Guidance In Strategy And Core Ideology

Strategic Guidance

The ’99 Korn-Ferry study indicated an overwhelming response that boards will need to take a much more active role in strategic planning, implementation and appraisal, and that strategy review is one of the board’s most important responsibilities.  The responsibility of the board is not to develop the strategy. Rather, it is to ensure that effective strategic processes and plans for the organization exist, to review the plans, to see that they are properly resourced, and to review the effectiveness of plans in achieving their intended outcomes.  The board should bring outside perspective and ask the challenging “what if, or why not” questions to stimulate out-out-of-the-box thinking.

Ideological Guidance

It is also the responsibility of the board to assure that the core ideology i.e. purpose  (beyond profit) and core values of the organization are alive and well, effectively perpetuated and preserved for the future, and that key decisions are aligned with the core ideology.  In high-performance organizations, attracting and retaining intellectual capital is key to long-term success and a mission-critical investment. Therefore, a commitment to developing and sustaining effective leaders steeped in the core ideology and culture is increasingly critical and a central responsibility of the board.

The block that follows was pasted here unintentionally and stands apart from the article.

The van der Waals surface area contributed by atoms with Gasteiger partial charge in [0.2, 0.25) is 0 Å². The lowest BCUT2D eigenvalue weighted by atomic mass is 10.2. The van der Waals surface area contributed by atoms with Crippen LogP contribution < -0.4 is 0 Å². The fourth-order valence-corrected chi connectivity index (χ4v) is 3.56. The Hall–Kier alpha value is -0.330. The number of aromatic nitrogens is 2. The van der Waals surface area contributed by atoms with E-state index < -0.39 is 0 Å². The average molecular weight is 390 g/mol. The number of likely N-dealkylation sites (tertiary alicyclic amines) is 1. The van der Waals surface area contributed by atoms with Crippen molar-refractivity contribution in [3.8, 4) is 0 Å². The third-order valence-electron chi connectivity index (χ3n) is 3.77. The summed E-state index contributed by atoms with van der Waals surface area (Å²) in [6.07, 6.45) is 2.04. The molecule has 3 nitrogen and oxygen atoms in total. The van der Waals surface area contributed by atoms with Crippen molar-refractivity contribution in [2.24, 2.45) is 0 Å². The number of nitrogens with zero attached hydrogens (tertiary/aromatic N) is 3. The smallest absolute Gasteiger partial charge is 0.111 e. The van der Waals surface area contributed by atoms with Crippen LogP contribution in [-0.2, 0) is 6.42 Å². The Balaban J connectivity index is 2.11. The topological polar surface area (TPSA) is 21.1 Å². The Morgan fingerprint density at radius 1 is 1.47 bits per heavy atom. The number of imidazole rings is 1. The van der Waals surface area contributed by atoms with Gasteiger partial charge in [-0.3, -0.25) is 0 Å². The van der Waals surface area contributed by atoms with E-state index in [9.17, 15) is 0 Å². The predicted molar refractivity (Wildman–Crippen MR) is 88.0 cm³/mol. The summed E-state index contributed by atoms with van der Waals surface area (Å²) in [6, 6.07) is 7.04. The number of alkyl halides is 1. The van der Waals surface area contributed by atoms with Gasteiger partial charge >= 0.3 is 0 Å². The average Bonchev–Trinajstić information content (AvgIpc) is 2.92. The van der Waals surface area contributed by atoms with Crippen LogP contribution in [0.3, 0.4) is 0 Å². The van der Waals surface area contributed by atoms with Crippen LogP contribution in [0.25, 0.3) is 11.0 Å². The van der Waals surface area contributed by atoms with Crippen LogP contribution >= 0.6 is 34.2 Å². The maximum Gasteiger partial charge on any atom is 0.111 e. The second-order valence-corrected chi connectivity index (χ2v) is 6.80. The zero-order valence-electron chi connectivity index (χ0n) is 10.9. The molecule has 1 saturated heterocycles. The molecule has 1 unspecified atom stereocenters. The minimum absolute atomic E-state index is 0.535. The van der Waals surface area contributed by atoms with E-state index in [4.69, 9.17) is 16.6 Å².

Assure Executive Performance And Succession

Assuring Executive Performance

A key responsibility of the board is CEO feedback and evaluation and assuring there is an effective process for evaluating executive talent.  The best CEOs and executive talent want to know more fully where they stand, particularly with their boards—what are they as executives seen as doing well and how can they be more effective.  The best executive talent wants to learn and grow, since they are achievers.  However, typically the executive level gets a “pat on the back” and a salary review with no substantive, descriptive feedback—until things go wrong.  The board needs to assure there is a high- caliber pool of senior executives inside the organization AND identify possible external candidates with strong capabilities.  The board needs to see that there is an effective process for providing the key internal talent, including the CEO, with specific feedback to guide development.  This process should also provide the board with insight it needs to fulfill its role in a well-informed manner.